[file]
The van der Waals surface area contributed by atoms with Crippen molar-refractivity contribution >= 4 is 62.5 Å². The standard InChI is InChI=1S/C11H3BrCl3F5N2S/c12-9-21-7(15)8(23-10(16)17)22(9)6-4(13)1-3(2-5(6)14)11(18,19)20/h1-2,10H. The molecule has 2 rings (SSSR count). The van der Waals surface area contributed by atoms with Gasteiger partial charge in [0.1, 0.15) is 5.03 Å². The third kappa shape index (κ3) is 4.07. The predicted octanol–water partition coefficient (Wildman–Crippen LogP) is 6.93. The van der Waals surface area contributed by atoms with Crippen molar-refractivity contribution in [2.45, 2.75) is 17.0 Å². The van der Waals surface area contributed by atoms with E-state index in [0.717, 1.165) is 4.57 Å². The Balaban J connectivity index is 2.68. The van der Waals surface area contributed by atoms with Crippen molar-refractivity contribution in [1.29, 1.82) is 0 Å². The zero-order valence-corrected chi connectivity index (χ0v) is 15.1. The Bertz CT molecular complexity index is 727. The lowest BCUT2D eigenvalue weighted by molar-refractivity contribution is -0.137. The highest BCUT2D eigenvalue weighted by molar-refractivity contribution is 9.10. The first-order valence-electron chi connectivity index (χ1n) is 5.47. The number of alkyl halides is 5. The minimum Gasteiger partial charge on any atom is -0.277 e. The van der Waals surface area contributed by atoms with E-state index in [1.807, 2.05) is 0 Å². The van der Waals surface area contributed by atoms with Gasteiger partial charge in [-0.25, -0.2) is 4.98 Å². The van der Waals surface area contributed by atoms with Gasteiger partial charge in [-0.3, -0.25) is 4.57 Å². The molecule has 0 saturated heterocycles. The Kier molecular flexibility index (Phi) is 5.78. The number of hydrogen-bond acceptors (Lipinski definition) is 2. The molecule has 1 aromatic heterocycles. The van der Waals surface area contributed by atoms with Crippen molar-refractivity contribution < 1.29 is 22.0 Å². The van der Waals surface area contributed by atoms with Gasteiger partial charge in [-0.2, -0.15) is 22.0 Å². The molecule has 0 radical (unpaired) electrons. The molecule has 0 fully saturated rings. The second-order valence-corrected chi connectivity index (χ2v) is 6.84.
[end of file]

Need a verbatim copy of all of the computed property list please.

The van der Waals surface area contributed by atoms with Crippen molar-refractivity contribution >= 4 is 62.5 Å². The standard InChI is InChI=1S/C11H3BrCl3F5N2S/c12-9-21-7(15)8(23-10(16)17)22(9)6-4(13)1-3(2-5(6)14)11(18,19)20/h1-2,10H. The molecule has 2 rings (SSSR count). The van der Waals surface area contributed by atoms with Gasteiger partial charge in [0.1, 0.15) is 5.03 Å². The third kappa shape index (κ3) is 4.07. The predicted octanol–water partition coefficient (Wildman–Crippen LogP) is 6.93. The van der Waals surface area contributed by atoms with Crippen molar-refractivity contribution in [2.45, 2.75) is 17.0 Å². The van der Waals surface area contributed by atoms with E-state index in [0.717, 1.165) is 4.57 Å². The Balaban J connectivity index is 2.68. The van der Waals surface area contributed by atoms with Crippen molar-refractivity contribution in [1.29, 1.82) is 0 Å². The zero-order valence-corrected chi connectivity index (χ0v) is 15.1. The Bertz CT molecular complexity index is 727. The lowest BCUT2D eigenvalue weighted by molar-refractivity contribution is -0.137. The highest BCUT2D eigenvalue weighted by molar-refractivity contribution is 9.10. The first-order valence-electron chi connectivity index (χ1n) is 5.47. The number of alkyl halides is 5. The minimum Gasteiger partial charge on any atom is -0.277 e. The van der Waals surface area contributed by atoms with E-state index in [1.807, 2.05) is 0 Å². The van der Waals surface area contributed by atoms with Gasteiger partial charge in [-0.25, -0.2) is 4.98 Å². The van der Waals surface area contributed by atoms with Gasteiger partial charge in [-0.3, -0.25) is 4.57 Å². The molecule has 0 saturated heterocycles. The Kier molecular flexibility index (Phi) is 5.78. The number of hydrogen-bond acceptors (Lipinski definition) is 2. The molecule has 1 aromatic heterocycles. The van der Waals surface area contributed by atoms with Crippen molar-refractivity contribution < 1.29 is 22.0 Å². The van der Waals surface area contributed by atoms with Gasteiger partial charge in [-0.2, -0.15) is 22.0 Å². The molecule has 0 radical (unpaired) electrons. The molecule has 0 fully saturated rings. The second-order valence-corrected chi connectivity index (χ2v) is 6.84.